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September 9, 2016

“Off task” at work – does it matter at my Social Security disability hearing?

Social Security disability hearings can be confusing – the Administrative Law Judge (ALJ), your attorney, and the experts use a lot of jargon that may make it sound like they are speaking a completely new language.  The basic issue that all of these people are discussing is whether you can perform the duties of a full-time job.  However, Social Security’s rules require that the ALJ provide a detailed explanation of why he or she thinks you can or cannot work.  The ALJ must determine your “residual functional capacity” (RFC), which is a description of what kinds of work-like activities, if any, you are able to perform in spite of your impairments.  The judge must specifically address all the different physical and mental limitations you have. The elements of your physical residual functional capacity – your ability to sit, stand, walk, lift, reach, stoop, etc. – are pretty self-explanatory.  The judge must assess how much of an eight-hour work day you are able to do each of these things.  However, as you probably know well, your medical conditions cause problems in many more areas than just your ability to do physical activities.  If you have pain, mental health diagnoses, or medication side effects, you likely have difficulty with mental tasks as well.  Your skills in concentrating, solving problems, and interacting with others are just as vital to your ability to keep a job as your physical capabilities are. Unfortunately, though, it can be difficult to describe how mental limitations affect your ability to work.  Here are some ways you may notice that your mental limitations affect your daily life: You have difficulty sitting through an entire TV show or reading a whole magazine article because your back pain bothers you so much. You start lots of projects, but you never finish … Continued

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July 7, 2016

Do I have a good Social Security disability case?

I hear this question probably more than any other question from my clients.  When I was in law school, one of my professors told me, “The facts always matter,” and a Social Security disability case is no exception.  It’s also important to know how Social Security applies its rules to the facts of your case when you are trying to show that you are unable to work.  While there are many variables that affect your chances of winning your claim, I have found that some factors are more important than the others. Medical treatment: One of the first things I ask potential clients is whether or not they are seeing doctors.  In order to find that you are disabled, Social Security must be able to find that you have a medically determinable impairment that affects your ability to work.   You must also have medical records that support the statements you make about how badly your symptoms affect you.  You can’t assume that the Administrative Law Judge (ALJ) at your hearing will know that you are a trustworthy person who doesn’t exaggerate.  Even if the ALJ does find that you are a credible person, he or she will still want to see objective testing (like x-rays or MRIs) and/or progress notes from your physician that back up your testimony.  The ALJ will want proof that you are being treated by doctors who specialize in your type of impairments – for example, that you are seeing an orthopedic doctor if you have degenerative disc disease, a rheumatologist if you have fibromyalgia, a psychiatrist if you have bipolar disorder, or a neurologist if you have migraine headaches.  If your doctor is willing to provide a written statement about your work-related limitations, it can also improve your chances of a favorable outcome. Age, education, and work experience: … Continued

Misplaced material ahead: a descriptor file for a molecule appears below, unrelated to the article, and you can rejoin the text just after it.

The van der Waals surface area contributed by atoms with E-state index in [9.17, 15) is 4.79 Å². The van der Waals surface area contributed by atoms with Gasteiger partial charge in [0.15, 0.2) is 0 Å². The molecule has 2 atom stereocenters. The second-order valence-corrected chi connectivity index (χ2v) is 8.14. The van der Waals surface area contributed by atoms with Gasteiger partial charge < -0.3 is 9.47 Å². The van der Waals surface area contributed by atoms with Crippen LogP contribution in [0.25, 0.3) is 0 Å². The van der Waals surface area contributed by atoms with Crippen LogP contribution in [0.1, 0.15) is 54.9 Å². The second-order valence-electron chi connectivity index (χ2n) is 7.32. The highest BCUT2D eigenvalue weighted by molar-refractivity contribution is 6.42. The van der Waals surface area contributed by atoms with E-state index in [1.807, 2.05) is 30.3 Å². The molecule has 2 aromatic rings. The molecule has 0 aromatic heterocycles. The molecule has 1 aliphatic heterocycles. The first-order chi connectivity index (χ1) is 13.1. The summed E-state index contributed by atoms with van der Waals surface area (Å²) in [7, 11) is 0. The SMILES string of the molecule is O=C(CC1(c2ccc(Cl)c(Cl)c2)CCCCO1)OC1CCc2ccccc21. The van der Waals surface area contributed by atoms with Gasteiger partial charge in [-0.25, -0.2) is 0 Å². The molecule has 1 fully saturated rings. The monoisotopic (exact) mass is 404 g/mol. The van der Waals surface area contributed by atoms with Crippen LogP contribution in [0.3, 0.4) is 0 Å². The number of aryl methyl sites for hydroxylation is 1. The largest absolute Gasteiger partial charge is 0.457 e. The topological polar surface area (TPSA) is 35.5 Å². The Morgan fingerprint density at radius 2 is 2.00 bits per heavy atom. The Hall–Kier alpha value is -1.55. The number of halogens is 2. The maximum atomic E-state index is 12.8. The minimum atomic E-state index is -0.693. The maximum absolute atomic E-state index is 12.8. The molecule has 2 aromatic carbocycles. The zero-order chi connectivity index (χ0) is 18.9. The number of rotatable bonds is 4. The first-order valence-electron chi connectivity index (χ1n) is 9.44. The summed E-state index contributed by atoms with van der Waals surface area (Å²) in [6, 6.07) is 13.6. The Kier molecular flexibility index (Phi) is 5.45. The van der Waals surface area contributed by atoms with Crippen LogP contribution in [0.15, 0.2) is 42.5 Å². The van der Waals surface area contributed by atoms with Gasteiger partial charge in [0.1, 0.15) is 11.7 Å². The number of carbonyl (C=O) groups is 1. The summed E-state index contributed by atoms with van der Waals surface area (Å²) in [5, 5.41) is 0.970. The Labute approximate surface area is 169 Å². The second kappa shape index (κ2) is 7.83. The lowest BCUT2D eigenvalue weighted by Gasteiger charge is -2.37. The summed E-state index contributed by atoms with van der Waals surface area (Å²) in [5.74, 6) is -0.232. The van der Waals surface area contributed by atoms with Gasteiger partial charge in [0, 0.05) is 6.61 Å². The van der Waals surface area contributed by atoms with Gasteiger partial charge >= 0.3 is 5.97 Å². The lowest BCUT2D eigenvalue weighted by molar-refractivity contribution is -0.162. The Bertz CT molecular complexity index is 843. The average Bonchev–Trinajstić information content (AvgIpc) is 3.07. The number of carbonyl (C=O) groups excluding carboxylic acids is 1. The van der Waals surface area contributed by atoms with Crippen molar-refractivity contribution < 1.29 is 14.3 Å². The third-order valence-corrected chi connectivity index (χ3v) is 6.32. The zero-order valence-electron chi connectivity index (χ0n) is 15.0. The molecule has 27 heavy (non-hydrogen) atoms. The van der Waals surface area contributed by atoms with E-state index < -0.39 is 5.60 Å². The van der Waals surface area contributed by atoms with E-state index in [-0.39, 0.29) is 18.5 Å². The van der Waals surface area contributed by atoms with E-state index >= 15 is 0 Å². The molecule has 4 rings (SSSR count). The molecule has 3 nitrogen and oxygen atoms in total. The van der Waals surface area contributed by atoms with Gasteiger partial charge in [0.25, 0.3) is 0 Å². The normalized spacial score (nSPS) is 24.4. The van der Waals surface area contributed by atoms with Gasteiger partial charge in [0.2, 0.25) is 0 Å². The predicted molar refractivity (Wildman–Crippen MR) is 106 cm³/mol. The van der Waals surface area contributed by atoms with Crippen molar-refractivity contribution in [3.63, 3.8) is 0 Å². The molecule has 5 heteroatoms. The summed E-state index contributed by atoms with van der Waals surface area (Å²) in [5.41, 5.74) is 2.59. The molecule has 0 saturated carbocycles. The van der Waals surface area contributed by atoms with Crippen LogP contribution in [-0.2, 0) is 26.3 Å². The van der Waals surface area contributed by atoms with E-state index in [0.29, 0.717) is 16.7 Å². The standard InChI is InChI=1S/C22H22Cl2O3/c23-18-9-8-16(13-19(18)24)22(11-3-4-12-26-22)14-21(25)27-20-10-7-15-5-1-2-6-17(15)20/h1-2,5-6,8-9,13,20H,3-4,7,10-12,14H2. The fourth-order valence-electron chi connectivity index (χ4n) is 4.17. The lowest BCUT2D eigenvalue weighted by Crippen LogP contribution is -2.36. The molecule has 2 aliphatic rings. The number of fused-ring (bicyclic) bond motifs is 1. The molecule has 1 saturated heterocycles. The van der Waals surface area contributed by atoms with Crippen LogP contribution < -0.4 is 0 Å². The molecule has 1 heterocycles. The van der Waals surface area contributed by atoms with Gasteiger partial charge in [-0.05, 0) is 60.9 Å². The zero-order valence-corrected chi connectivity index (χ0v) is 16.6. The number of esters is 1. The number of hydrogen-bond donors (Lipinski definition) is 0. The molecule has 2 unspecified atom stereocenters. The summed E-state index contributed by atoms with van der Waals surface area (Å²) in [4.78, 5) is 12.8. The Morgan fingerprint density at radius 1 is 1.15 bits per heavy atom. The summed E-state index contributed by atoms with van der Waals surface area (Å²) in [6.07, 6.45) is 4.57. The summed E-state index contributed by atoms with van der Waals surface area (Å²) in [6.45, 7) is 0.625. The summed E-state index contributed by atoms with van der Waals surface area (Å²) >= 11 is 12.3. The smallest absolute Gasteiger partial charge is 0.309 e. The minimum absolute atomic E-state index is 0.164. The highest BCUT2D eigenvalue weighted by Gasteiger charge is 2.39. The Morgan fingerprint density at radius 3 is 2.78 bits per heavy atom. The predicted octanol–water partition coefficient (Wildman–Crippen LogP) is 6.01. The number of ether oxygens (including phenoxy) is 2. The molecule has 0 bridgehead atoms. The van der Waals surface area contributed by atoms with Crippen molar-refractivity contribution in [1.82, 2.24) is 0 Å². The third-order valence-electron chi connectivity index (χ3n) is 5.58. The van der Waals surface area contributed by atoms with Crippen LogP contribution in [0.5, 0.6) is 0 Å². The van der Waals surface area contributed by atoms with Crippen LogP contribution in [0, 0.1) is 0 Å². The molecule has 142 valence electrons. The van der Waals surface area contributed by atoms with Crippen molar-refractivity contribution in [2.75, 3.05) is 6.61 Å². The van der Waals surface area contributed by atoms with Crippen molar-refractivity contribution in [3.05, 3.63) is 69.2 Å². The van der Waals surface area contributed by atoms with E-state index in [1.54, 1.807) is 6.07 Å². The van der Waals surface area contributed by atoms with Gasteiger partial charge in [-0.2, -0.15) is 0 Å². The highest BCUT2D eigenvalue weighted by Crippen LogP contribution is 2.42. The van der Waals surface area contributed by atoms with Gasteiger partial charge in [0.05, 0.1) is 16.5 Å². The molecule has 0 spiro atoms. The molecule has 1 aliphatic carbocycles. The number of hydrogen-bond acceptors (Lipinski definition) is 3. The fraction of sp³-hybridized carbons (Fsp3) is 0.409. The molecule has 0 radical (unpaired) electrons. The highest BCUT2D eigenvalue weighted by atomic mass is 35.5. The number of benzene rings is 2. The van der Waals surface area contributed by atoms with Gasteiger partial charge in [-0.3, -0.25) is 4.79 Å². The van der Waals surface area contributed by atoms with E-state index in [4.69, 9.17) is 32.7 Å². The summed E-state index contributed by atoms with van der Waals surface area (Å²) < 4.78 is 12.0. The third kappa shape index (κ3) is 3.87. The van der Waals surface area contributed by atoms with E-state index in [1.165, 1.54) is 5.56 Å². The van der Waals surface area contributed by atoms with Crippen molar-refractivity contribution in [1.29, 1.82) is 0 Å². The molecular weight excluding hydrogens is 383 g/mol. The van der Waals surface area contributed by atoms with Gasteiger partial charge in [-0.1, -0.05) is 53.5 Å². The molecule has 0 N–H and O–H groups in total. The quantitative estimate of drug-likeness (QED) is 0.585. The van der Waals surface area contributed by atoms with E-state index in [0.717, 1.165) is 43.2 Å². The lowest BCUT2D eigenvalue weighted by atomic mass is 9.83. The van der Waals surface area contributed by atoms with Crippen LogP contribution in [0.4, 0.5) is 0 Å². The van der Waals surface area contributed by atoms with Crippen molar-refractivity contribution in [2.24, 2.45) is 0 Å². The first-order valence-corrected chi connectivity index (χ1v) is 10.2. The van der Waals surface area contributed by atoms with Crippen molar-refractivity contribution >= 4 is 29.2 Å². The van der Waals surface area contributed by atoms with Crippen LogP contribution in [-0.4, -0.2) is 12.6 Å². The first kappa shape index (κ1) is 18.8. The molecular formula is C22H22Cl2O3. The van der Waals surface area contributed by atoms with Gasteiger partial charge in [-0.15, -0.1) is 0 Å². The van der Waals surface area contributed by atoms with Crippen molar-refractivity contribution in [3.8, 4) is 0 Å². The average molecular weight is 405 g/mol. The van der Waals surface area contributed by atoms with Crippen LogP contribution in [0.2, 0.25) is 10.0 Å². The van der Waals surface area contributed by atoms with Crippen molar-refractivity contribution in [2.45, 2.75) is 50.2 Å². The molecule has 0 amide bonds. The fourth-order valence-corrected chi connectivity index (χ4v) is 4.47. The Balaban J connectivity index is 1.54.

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June 9, 2016

Anatomy of a Social Security Disability Hearing Part III: The Decision